It can be a sad realization of the video game industry that when a game has no guns, swords, or violence whatsoever, that it is an anomaly. That’s why when a game like Doki Doki Universe comes out, it can be one of the more original and refreshing kinds of game you can play. Doki Doki relies on character interaction and problem solving as its main crux of gameplay, and while it isn’t the most addictive form of gameplay, it does bring a nice disparity in a time when most games have the same overall objective.
In Doki Doki Universe, you’ll play as QT3, a robot who was abandoned by his human family. QT3 waits dozens of years before an alien, named Alien Jeff, tells him that in order to continue his life and not be turned into scrap, he needs to learn lessons of humanity to become more human. Alien Jeff then takes QT3 to a home planet where he can begin his journey of understanding human nature.
From your home planet, you can travel to dozens of different worlds – which can be done by riding on your “steed,” which starts out as a flying pig – which all help QT3 learn a lesson about humanity. By visiting these worlds, QT3 solves problems that citizens may have that coincide with a certain form of human nature, which then allows him to understand it when he completes all of the missions on that planet.
There are also personality quizzes littered throughout the universe that you’ll take to find out how your QT3’s personality forms. These tell you if you’re anything from a people person, to someone who is open minded, and much more. It’s a nice change of pace from what you’ll mostly be doing in Doki Doki, and I actually looked forward to completing more of the personality quizzes, because the revelations of your choices can be fun to see, and the questions the game asks are fairly entertaining.
Charming doesn’t even begin to describe the world of Doki Doki Universe and the characters that inhabit it. If I were to describe how everything in Doki Doki looks, it’s kind of like taking the doodles out of a notebook from school and dumping them out into a video game; while this may seem like it’s a bad thing – it’s absolutely not. It invokes a feeling of being down to earth, and it drives home the curiosity of QT3. This not only separates the game from looking generic, but helps drive home the atmosphere of innocence the game has.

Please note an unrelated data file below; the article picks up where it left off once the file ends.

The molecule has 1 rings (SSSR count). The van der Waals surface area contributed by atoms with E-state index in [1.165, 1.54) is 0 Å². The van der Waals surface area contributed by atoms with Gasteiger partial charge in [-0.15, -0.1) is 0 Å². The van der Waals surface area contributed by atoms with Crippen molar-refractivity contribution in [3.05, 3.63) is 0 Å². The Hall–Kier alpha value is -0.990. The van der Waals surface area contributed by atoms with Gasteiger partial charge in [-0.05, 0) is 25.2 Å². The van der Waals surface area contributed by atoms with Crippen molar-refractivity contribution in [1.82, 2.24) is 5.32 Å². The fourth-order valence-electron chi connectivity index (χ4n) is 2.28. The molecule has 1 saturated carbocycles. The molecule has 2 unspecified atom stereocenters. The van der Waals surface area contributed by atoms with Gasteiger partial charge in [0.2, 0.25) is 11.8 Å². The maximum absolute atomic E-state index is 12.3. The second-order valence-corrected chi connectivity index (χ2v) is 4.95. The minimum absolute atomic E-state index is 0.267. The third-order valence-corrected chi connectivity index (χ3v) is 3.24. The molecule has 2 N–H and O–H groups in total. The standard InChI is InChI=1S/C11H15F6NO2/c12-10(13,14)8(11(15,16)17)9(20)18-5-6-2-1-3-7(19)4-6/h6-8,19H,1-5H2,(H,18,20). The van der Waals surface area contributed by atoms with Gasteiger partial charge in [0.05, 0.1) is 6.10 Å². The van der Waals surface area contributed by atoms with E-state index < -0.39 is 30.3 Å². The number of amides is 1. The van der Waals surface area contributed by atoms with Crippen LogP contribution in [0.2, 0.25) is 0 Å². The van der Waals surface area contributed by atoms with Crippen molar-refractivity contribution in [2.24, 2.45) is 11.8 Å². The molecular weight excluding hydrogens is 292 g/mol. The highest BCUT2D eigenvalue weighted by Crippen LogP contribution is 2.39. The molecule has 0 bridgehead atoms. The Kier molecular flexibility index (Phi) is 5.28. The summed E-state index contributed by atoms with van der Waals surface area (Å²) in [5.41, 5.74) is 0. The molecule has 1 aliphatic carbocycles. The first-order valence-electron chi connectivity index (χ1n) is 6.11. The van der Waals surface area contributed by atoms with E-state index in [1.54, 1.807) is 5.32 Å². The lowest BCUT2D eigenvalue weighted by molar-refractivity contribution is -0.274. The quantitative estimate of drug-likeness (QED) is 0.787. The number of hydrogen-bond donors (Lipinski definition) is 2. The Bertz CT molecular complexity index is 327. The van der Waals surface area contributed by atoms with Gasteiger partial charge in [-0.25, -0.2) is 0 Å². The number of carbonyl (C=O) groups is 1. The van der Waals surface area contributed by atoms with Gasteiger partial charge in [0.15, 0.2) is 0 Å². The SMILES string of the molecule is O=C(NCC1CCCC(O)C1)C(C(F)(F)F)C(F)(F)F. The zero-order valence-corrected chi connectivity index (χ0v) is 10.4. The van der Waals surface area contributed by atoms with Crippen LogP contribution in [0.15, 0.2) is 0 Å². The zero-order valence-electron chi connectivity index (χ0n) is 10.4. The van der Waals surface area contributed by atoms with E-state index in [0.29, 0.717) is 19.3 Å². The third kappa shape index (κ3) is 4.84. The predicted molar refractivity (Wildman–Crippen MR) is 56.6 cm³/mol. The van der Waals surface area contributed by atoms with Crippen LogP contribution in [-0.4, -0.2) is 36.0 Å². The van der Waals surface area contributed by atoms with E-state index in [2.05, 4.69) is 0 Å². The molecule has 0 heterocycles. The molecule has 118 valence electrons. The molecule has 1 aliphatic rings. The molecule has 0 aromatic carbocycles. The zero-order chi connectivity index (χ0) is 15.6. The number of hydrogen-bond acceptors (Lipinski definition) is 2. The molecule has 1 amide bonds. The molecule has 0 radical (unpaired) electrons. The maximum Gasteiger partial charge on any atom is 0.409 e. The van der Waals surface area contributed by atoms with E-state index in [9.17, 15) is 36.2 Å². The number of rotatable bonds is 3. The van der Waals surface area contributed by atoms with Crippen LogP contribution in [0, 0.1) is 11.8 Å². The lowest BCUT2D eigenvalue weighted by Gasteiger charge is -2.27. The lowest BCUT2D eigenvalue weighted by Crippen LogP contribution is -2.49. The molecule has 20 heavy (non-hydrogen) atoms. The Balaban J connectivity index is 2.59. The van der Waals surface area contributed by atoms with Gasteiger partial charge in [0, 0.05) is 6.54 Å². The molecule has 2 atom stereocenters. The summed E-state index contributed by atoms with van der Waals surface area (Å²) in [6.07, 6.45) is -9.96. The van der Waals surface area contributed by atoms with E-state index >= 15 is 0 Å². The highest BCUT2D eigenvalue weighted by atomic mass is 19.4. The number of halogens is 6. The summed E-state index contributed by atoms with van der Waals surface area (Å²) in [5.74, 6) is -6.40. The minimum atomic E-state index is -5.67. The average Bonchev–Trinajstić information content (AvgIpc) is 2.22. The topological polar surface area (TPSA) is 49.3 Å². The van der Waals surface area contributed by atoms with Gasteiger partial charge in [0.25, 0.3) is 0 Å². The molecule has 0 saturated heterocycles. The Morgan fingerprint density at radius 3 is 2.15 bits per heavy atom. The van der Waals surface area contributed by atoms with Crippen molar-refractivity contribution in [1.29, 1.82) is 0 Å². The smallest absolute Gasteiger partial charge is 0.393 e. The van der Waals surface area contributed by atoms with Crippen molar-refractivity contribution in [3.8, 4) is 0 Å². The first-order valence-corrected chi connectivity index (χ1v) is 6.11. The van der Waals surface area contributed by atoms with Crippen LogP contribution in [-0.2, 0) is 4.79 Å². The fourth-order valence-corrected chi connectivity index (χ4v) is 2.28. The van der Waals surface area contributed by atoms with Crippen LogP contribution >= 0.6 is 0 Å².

If you’ve played a game in the Scribblenauts series, you may find solace in Doki Doki Universe. While the games aren’t completely alike, they do share some distinct similarities. The overall movement feels similar, and the basic gameplay in Doki Doki stems from having conversations with NPCs, much like Scribblenauts, that will result in situations or conflicts you’ll need to solve to unlock new objectives and items for future use
Interactions often boil down to finding the right object to give a character in order to unlock further dialogue or interaction with another character. NPCs may also be holding gifts that you can receive by performing certain actions. Some NPCs give you a gift for doing things they like, while others may give you a gift for being mean to them. You can figure out what each character likes by talking to them, as well as talking to other characters. Random presents with “dust bunnies,” the currency you use to summon objects, can be found by moving scenery in the world which may have secret presents hiding behind them.
While the interactions with the inhabitants of all the worlds can be fun, it ultimately becomes tiresome after a while. The game doesn’t introduce many new elements to help the game’s interactions with characters grow, and it stopped the latter levels from being memorable, as the game really dragged on after a while. I found myself having to stop playing for a while so I could pick Doki Doki up later so I could find the game invigorating again.
Doki Doki does have moments on the Vita where the game can’t keep up with all that’s happening on-screen. When you have multiple characters and you decide to move an object or perform an action, the game stutters and the framerate drops rather significantly. Considering the game isn’t that visually demanding, it’s strange that the game wasn’t optimized to run perfectly on the Vita, given the handheld’s power.
Doki Doki Universe isn’t like most games – and that’s a good thing. Its attempt at creating a unique and divergent experience should be applauded, even though it isn’t always successful at doing so. Interacting with the cute and memorable characters is mostly fun, but doing over a dozen worlds of the same song and dance can become rather tiresome, especially with longer play periods. Even with its repetitive nature, those looking for a new experience that is on the more virtuous side will find much to love about Doki Doki Universe.
This review is based on a review copy of PlayStation Vita version of Doki Doki Universe by HumaNature Studios.
- Simplistic, cute art
- Unique gameplay...
- It Can Grow Tiresome
- Stuttering Framerate